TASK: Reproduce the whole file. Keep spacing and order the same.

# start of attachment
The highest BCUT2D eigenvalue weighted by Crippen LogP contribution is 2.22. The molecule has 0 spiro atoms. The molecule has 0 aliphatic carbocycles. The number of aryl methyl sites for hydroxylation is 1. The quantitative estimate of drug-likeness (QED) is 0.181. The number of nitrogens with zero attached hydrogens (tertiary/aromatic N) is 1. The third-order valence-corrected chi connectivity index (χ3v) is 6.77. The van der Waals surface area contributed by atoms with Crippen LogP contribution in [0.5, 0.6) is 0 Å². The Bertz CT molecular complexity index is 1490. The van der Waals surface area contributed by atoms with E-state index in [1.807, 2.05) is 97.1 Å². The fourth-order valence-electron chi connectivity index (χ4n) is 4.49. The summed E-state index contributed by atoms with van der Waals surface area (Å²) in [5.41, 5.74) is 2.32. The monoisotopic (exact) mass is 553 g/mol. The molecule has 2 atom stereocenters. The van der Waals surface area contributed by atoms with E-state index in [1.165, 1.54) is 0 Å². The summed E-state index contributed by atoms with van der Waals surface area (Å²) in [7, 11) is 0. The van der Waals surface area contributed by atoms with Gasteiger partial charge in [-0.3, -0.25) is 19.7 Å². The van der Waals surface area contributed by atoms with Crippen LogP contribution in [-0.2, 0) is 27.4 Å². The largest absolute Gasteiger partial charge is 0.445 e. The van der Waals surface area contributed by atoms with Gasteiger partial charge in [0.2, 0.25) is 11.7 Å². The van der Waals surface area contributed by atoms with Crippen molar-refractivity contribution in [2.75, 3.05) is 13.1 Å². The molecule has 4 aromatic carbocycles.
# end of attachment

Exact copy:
The highest BCUT2D eigenvalue weighted by Crippen LogP contribution is 2.22. The molecule has 0 spiro atoms. The molecule has 0 aliphatic carbocycles. The number of aryl methyl sites for hydroxylation is 1. The quantitative estimate of drug-likeness (QED) is 0.181. The number of nitrogens with zero attached hydrogens (tertiary/aromatic N) is 1. The third-order valence-corrected chi connectivity index (χ3v) is 6.77. The van der Waals surface area contributed by atoms with Crippen LogP contribution in [0.5, 0.6) is 0 Å². The Bertz CT molecular complexity index is 1490. The van der Waals surface area contributed by atoms with E-state index in [1.807, 2.05) is 97.1 Å². The fourth-order valence-electron chi connectivity index (χ4n) is 4.49. The summed E-state index contributed by atoms with van der Waals surface area (Å²) in [5.41, 5.74) is 2.32. The monoisotopic (exact) mass is 553 g/mol. The molecule has 2 atom stereocenters. The van der Waals surface area contributed by atoms with E-state index in [1.165, 1.54) is 0 Å². The summed E-state index contributed by atoms with van der Waals surface area (Å²) in [7, 11) is 0. The van der Waals surface area contributed by atoms with Gasteiger partial charge in [-0.3, -0.25) is 19.7 Å². The van der Waals surface area contributed by atoms with Crippen LogP contribution in [-0.2, 0) is 27.4 Å². The largest absolute Gasteiger partial charge is 0.445 e. The van der Waals surface area contributed by atoms with Gasteiger partial charge in [0.2, 0.25) is 11.7 Å². The van der Waals surface area contributed by atoms with Crippen molar-refractivity contribution in [2.75, 3.05) is 13.1 Å². The molecule has 4 aromatic carbocycles.